A few weeks ago, Maria Eriksson attended the San Francisco Music Tech Summit – a yearly get together for businesses, investors and journalists working in the field of music and technology. The event – which mainly consisted of discussion seminars and product displays – took place between the 10th and the 11th of November, and gave lots of insights about where the music tech scene imagines that their future might lead.
During the summit, discussion panels for example centered on issues relating to data mining, music analysis, market expansion, royalty payments, music recommendation systems, and current legal grey-zones within the music industries. Data driven PR/branding strategies for artists and record labels was also widely discussed, and the following four things became especially noteworthy during the event:
In terms of discussing where the future of music recommendations is heading, it seems like more and more businesses and actors are getting their eyes set on biometrically driven forms of music personalization. This includes the merging of music recommendation systems with wearable technologies that for example detect what persons are present in a room, or the pulse, mood, and bodily state of individual listeners. If streaming platforms (and other music services) have been engaged with trying to establish intimate knowledge of their listeners for a long time, this indicates that they are now also occupied with trying to get under their skin–quite literally–by basing music recommendations on bodily features such as skin temperature and the pace of blood streams.
During the event, it also became apparent that lyrics have so far been a (surprisingly) overlooked element in music recommendation systems. This for example became clear when Abhay Kashyap presented his work on “Rapalytics” – an application which analyzes rap songs based on lyrics. While vast and multiple forms of data now underlie how streamed music moves and is displayed, it seems like one of the most obvious elements of music–its lyrics–have so far been put to the side. What are the logics and reasons behind music recommendation systems–as of yet–mostly appearing as illiterate devices in terms of lyrics?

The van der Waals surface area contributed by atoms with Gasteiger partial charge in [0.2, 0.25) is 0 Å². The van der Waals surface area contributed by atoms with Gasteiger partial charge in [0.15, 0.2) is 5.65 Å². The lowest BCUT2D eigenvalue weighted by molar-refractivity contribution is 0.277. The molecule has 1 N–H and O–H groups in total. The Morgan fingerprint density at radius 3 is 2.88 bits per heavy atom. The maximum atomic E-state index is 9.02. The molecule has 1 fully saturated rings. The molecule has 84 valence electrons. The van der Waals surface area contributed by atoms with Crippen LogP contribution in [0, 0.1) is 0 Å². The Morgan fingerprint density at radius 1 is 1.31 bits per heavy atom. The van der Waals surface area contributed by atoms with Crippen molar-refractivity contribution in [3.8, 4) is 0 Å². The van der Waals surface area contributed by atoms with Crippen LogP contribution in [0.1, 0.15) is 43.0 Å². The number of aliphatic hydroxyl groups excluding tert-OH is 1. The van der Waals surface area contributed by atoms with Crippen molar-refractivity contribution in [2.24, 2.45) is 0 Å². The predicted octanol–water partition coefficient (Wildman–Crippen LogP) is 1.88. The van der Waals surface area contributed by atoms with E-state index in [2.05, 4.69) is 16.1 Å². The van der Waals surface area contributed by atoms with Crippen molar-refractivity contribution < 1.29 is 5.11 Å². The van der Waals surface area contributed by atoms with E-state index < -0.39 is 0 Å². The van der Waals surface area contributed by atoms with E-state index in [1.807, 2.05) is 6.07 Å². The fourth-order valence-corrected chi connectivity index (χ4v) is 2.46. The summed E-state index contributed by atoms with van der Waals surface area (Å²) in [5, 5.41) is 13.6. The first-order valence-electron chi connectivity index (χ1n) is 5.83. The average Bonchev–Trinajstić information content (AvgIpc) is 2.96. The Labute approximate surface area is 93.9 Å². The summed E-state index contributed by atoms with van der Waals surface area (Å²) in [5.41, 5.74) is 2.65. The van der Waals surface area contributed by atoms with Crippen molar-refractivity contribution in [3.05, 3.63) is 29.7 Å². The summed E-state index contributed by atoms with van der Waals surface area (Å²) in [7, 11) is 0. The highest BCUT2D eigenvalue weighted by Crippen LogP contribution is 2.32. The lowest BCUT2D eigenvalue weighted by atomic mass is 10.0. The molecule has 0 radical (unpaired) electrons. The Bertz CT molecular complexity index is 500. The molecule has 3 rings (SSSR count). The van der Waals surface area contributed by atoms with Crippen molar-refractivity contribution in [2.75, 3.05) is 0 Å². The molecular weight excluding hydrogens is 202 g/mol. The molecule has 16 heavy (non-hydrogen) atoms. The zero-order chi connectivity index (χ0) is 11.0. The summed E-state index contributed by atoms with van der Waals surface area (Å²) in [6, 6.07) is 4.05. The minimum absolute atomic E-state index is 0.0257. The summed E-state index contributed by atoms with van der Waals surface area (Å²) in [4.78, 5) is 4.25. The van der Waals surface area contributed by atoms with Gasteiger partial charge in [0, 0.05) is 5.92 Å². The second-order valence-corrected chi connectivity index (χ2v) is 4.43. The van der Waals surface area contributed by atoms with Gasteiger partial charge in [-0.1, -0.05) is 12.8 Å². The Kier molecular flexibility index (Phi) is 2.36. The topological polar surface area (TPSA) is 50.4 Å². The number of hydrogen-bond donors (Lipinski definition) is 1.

When “the streaming genie is now out of the bottle, and is not likely to be put back in”, as Harris Frank, president of Interlude Music put it, new ways of finding additional sources of revenue for artists seems to occupy many peoples mind. For example, the company Booktrack suggested that artists should sell their music to soundtrack to e-books in order to help readers make their “inner imagination come alive” – thus suggesting that the field of activities that have music added to them is likely to expand in the future. As a way to safely monitor and keep track of such musical streams, the idea of introducing block chain technologies was also put forward by Stephen White, CEO of Dubset Media Holdings.
Last, after a long period of debating uneven royalty payments to artists, discussions around the controversial revenue models of streaming platforms now seem to have taken a new turn. Instead of primarily arguing for higher royalty payments, the spotlight has now instead been directed towards vaporizing streams – that is, streams that simply seem to disappear and aren’t registered as earnings. The controversy started with the digital monitoring company Audiam finding out that Spotify had not been paying the indie label Victory Records for a large amount of their streams. Arguing that the once lost – but now re-discovered streams – might only be the tip of an iceberg, accurate measurement of music streams has now become a central concern. What does it mean that streams might “fall through the cracks” of streaming platforms?